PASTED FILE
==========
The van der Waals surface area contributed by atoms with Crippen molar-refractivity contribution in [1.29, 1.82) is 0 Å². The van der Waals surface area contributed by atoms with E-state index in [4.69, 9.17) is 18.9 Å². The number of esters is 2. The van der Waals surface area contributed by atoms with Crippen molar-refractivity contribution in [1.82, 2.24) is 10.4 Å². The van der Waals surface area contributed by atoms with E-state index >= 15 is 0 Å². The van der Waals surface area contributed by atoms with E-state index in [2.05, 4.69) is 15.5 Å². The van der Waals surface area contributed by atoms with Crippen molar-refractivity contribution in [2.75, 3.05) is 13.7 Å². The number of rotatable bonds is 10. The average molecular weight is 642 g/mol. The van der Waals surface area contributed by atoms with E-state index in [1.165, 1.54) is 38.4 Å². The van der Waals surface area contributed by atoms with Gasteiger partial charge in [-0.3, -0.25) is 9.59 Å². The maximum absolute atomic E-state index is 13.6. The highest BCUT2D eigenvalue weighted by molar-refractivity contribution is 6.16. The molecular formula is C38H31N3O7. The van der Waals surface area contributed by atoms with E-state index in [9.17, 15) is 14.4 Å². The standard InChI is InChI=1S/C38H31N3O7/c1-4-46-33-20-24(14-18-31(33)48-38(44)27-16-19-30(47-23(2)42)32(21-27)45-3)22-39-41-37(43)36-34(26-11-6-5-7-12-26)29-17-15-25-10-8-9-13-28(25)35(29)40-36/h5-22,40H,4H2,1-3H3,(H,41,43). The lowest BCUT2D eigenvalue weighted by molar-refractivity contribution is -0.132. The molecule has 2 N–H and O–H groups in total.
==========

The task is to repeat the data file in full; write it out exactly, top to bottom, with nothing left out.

The van der Waals surface area contributed by atoms with Crippen molar-refractivity contribution in [1.29, 1.82) is 0 Å². The van der Waals surface area contributed by atoms with E-state index in [4.69, 9.17) is 18.9 Å². The number of esters is 2. The van der Waals surface area contributed by atoms with Crippen molar-refractivity contribution in [1.82, 2.24) is 10.4 Å². The van der Waals surface area contributed by atoms with E-state index >= 15 is 0 Å². The van der Waals surface area contributed by atoms with E-state index in [2.05, 4.69) is 15.5 Å². The van der Waals surface area contributed by atoms with Crippen molar-refractivity contribution in [2.75, 3.05) is 13.7 Å². The number of rotatable bonds is 10. The average molecular weight is 642 g/mol. The van der Waals surface area contributed by atoms with E-state index in [1.165, 1.54) is 38.4 Å². The van der Waals surface area contributed by atoms with Gasteiger partial charge in [-0.3, -0.25) is 9.59 Å². The maximum absolute atomic E-state index is 13.6. The highest BCUT2D eigenvalue weighted by molar-refractivity contribution is 6.16. The molecular formula is C38H31N3O7. The van der Waals surface area contributed by atoms with E-state index in [9.17, 15) is 14.4 Å². The standard InChI is InChI=1S/C38H31N3O7/c1-4-46-33-20-24(14-18-31(33)48-38(44)27-16-19-30(47-23(2)42)32(21-27)45-3)22-39-41-37(43)36-34(26-11-6-5-7-12-26)29-17-15-25-10-8-9-13-28(25)35(29)40-36/h5-22,40H,4H2,1-3H3,(H,41,43). The lowest BCUT2D eigenvalue weighted by molar-refractivity contribution is -0.132. The molecule has 2 N–H and O–H groups in total.